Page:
“The overbroad use of domestic terrorism charges serve to intimidate the people of this state and silence their voices,” Cory Isaacson, the Legal Director of the Georgia ACLU, told Rolling Stone in January.
Many of the state’s domestic terrorism charges and RICO indictments target members of the DAF movement who joined the protests after residing in another state, furthering Georgia authorities’ narrative that the movement was supported and run by “outside agitators.”
“As this indictment shows, looking the other way when violence occurs is not an option in Georgia,” Georgia AG Chris Carr said in a statement. “If you come to our state and shoot a police officer, throw Molotov cocktails at law enforcement, set fire to police vehicles, damage construction equipment, vandalize private homes and businesses, and terrorize their occupants, you can and will be held accountable.”
Carr’s indictment lists the DAF movement’s various social media profiles and websites as well as the common practice of passing out zines and leaflets at public events as evidence of a sprawling movement that it seeks to hold collectively responsible for a litany of alleged “racketeering” activity. The indictment attempts to build a link between the various funding networks connected to DAF, including bail funds like the ASF, and the violent tactics of some individuals it associates with the movement, basing many of these links on small-dollar financial transactions and social media posts by the previously-arrested ASF board members. Bail funds and other mutual aid networks have been integral to social justice movements across the country for decades, meaning the outcome of Georgia’s RICO case could set a dangerous precedent for future protests nationwide. Activists, meanwhile, see the charges as a perverse application of a law meant to target organized crime.
“RICO is about trying to stop a criminal enterprise that is trying to make money,” Red Pixel, a DAF activist, tells Rolling Stone. “I just want to say that’s utterly ridiculous. There’s many people involved in this movement who are struggling not just for a world without Cop City but a world without commodities too. We do not care about money.”
In recent months, the threat of further domestic terrorism charges and the legacy of the brutal police raids that killed Teran have limited the movement’s direct activity at Cop City’s proposed site. An extensive police cordon and consistent patrols have allowed development on the site to begin, and dozens of acres of the forest have already been clear cut. But activists aren’t giving up: prior to the RICO charges, the movement was coordinating with other political groups and networks to mount a petition campaign to put the future of Cop City directly on Atlanta residents’ ballot in November. In July, a federal judge ruled that activists from outside the city were allowed to collect signatures for the petition. Activists say that the petition has easily passed the 70,000-signature threshold for inclusion on Atlanta’s ballots, but they are currently delaying filing the petition while they contest city officials’ use of an allegedly outdated “signature matching” system to verify the results.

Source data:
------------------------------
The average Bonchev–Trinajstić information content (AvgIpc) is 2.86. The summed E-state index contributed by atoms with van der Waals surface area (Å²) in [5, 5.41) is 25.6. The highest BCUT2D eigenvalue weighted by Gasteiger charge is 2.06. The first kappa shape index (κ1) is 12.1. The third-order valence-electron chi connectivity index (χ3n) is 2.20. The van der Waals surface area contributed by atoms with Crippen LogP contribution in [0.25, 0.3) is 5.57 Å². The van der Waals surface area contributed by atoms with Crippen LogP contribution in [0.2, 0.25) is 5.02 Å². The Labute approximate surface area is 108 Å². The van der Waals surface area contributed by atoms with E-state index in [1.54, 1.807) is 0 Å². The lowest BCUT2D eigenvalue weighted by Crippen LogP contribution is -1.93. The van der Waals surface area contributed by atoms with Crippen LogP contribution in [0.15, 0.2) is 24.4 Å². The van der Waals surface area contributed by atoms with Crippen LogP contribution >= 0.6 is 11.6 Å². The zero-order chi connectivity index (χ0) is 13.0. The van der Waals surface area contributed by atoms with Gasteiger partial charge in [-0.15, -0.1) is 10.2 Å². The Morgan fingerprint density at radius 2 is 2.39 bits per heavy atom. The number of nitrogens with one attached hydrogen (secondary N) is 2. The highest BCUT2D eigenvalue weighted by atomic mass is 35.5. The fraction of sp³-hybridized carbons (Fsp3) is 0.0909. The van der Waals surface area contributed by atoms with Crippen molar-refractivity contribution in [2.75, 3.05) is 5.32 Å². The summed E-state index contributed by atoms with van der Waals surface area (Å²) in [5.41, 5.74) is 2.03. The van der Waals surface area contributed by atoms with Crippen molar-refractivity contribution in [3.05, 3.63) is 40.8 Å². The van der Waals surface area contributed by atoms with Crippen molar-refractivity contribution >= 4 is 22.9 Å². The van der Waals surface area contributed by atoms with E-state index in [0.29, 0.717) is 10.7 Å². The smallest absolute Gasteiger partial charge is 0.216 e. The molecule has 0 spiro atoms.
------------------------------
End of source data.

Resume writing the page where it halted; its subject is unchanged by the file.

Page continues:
While the fight over ballot signatures plays out in the courts, activists haven’t given up on the direct tactics that have made Cop City a national flashpoint in the debate — and sometimes battle — around policing, civil rights, and our environmental future.
“What the movement has to do now is rise to the occasion. When Tortugita was killed the movement was able to show that there are consequences for that,” Red Pixel says, referring to the wave of violent and non-violent protests in Atlanta following Teran’s death. “Now the movement needs to show that there are consequences for doing this kind of heinous legal stuff. People need to take action to show the state that this won’t go unchallenged.”